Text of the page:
Thanksgiving Barbecue

The forecast is for scattered showers turning to snow in the late afternoon. If I start the fire an hour earlier, maybe the turkey will be ready by 3:00…probably not.

Seasoned turkey

We have always cooked our turkey on the grill. Early on we had a couple of occasions where we were tempted to just go ahead and cook inside, but we always stuck to our guns and did the barbecue. Even after we moved from sunny California to New York we have stayed with our tradition. It isn’t just stubbornness on our part- the flavor and texture is worth the extra effort.

A chimney is the best way to start the charcoal- no lighter fluid, just a sheet of newspaper…or two or three.

Starting the charcoal.

The coals are divided on each side of the kettle and a small roasting pan is placed in the middle to catch the drippings. A layer of water helps keep the drippings from scorching.

Charcoal and drip pan

We try to have a 20 pound turkey to cook. We like the leftovers, so a smaller bird doesn’t seem worthwhile. More than 24 pounds and fit in the Weber becomes an issue. We don’t stuff the turkey- the cooking time gets too long and it is hard not to have over-cooked areas. While the charcoal is starting the turkey gets dried inside and out. I spray PAM all over the outside of the turkey, then sprinkle well with garlic salt. I also stick slivers of garlic under the skin all around the breast side of the bird.

A layer of foil protects the skin so that it doesn’t brown before the meat cooks. The wings and legs each get a block of foil (the oil spray helps prevent the skin from sticking to the foil).

Turkey wrapped in foil

A sheet of foil goes on the grill with holes pierced in it to let the juices drip into the pan. The turkey get set on the foil (this may take two people on a breezy day) and the sides tucked up to cover up to the foil on the legs and wings.
A length of foil goes overt the breast and upper edges of the other foil pieces to finish wrapping the turkey.

Foil on grillTurkey- wrapped & ready

The turkey gets a protective wrapping of foil in sections so that it can be unwrapped as it finishes cooking. The heat and smoke can work its way through the layers of foil, but the skin doesn’t scorch. Once the turkey is on the grill and covered, the lid goes on with the vent facing into the wind to help the heat circulation.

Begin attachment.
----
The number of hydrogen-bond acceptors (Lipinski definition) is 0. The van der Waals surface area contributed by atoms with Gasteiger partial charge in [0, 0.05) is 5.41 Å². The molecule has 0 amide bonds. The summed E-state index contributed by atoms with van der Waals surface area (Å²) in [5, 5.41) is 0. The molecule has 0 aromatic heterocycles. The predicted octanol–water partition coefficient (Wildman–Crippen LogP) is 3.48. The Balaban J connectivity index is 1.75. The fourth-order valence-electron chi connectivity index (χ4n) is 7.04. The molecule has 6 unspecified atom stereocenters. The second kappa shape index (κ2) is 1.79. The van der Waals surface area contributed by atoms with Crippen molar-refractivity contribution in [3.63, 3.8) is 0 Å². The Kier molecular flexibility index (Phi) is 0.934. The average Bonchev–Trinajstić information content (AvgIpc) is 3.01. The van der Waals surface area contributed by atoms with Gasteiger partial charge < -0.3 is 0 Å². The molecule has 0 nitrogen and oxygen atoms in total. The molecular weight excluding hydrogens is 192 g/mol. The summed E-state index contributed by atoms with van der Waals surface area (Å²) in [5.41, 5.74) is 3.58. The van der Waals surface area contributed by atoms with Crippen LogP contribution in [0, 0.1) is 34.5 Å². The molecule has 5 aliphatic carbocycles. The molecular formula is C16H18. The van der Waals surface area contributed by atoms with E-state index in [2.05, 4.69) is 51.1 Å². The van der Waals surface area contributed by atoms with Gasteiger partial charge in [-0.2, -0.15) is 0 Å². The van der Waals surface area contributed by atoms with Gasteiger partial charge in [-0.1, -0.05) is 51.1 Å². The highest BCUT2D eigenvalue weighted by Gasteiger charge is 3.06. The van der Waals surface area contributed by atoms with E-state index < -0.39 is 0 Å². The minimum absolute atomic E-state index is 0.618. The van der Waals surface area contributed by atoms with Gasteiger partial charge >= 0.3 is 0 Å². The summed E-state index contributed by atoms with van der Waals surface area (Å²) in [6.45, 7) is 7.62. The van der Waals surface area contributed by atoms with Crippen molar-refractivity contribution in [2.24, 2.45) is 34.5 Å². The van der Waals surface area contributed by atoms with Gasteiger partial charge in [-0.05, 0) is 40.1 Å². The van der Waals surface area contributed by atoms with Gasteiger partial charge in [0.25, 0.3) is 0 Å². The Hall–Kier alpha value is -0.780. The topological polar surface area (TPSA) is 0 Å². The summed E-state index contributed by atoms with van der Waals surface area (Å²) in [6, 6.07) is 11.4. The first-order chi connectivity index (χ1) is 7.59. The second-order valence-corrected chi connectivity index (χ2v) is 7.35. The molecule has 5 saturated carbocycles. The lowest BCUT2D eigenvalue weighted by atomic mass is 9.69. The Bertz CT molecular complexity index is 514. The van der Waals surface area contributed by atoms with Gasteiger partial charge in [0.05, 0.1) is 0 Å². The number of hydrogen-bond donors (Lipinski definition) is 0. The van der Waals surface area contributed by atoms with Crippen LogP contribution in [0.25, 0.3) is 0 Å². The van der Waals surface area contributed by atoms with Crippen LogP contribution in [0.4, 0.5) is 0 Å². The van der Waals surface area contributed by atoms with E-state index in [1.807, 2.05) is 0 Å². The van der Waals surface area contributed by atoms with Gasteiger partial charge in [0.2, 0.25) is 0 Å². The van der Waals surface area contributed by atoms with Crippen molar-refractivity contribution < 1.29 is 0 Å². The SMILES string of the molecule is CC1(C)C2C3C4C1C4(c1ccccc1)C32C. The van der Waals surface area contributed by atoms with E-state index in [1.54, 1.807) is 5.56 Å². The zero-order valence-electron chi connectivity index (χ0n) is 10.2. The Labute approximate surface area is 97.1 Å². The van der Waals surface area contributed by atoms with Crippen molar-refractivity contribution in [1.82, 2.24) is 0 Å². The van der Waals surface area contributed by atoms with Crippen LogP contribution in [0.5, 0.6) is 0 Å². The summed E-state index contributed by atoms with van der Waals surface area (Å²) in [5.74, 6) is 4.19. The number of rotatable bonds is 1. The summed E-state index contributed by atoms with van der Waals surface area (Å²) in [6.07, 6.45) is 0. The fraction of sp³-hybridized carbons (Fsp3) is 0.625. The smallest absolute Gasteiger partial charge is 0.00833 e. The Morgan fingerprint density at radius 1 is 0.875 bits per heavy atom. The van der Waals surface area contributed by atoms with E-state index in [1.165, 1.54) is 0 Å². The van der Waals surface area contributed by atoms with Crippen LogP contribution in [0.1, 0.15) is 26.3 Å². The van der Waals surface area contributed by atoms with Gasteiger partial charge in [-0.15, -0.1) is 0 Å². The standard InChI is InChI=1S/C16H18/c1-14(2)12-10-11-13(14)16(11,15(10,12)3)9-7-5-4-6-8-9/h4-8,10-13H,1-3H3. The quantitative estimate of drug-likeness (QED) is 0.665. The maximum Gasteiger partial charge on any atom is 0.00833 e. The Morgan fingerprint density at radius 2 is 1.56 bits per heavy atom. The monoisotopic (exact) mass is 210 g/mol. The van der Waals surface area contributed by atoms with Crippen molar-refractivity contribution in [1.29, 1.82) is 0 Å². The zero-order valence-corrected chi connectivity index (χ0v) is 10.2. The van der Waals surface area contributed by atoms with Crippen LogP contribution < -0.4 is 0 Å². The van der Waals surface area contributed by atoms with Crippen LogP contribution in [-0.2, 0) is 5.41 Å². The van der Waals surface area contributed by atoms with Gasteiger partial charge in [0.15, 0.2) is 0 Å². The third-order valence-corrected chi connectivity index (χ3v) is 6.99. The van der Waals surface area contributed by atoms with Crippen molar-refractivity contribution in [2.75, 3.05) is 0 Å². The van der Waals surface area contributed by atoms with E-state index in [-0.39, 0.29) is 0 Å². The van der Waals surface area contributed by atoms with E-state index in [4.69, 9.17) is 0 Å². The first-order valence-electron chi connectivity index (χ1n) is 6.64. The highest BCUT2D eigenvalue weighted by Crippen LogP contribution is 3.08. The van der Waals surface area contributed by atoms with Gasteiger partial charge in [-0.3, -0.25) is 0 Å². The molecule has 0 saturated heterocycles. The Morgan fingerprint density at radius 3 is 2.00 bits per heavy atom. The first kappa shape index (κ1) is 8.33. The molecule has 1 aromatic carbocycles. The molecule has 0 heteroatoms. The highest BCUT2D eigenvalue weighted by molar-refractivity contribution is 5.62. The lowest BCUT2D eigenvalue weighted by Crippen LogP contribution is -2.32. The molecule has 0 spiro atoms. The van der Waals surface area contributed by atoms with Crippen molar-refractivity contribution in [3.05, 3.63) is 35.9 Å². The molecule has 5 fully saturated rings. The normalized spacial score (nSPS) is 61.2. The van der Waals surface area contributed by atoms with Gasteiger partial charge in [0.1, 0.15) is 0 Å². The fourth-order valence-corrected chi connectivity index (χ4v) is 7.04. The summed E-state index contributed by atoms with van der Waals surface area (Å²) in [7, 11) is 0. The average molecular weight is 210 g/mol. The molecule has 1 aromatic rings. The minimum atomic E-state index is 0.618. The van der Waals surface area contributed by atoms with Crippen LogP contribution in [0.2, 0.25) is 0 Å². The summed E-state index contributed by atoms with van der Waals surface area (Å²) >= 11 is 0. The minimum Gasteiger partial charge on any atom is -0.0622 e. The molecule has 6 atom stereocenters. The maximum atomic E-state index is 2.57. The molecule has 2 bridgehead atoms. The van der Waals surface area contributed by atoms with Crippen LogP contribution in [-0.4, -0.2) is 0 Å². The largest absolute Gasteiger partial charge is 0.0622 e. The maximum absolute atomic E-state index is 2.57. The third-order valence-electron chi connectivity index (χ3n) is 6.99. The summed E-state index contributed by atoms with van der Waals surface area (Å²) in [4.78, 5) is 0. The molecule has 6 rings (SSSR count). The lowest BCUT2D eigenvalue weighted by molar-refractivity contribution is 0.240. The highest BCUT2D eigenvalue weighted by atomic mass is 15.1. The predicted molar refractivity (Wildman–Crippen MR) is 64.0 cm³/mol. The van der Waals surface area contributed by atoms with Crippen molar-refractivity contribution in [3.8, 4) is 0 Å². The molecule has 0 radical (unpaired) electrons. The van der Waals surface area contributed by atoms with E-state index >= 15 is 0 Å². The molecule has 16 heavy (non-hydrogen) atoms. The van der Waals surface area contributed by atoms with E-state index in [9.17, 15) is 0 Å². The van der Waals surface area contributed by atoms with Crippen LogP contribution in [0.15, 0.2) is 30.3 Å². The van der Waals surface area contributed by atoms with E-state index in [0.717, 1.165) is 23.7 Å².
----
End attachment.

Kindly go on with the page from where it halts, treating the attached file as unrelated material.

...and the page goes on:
Cold wind, especially with rain or snow, draws heat from the Weber very quickly. A sheltered location can help cut heat loss.

Rain on the Weber

In warmer weather the turkey will be able to completely cook with one load of charcoal. That doesn’t happen in November in New York, however. I’m finding that it is best to start another chimney of briquettes (about 20 or so) after the turkey has been cooking about an hour. Once they are going good, split them between the two stacks that have been cooking.

When the meat temperature gets to the 160° range it is time to start unwrapping the bird to start browning. The breast cover comes off first, the legs get exposed once the color starts developing. The wings stay covered- they are thin and will overcook very easily.

Turkey ready to brown

When the meat temperature gets to 160° I start trying to estimate when the bird will come off of the grill. Checking the temperature change in 5 minutes gives me a rough idea how much time is left to cook- helpful to coordinate the rest of the meal. It also lets me know if the charcoal stalls, which happens with a wind or precipitation increase or the coals are burning out. I use a digital probe on a braided lead, so I don’t have to lift the lid to check the temperature- opening the lid drops the temperature and extends the time.

Once the turkey reaches 178 or so I start getting ready to pick it up. The temperature will come up a couple of degrees while the bird rests on the counter. I let turkey rest 10 to 15 minutes before carving so the juices stay in the meat. It is after 4:00, so we are running a bit late, but there are only mild complaints. The flavor of the juicy meat makes up for a delayed dinner!

Finally! The meat is up to temperature- time to bring the turkey to the feast!

The turkey is ready!

Posted on 25 November 2010, 22:49 by Burney Baron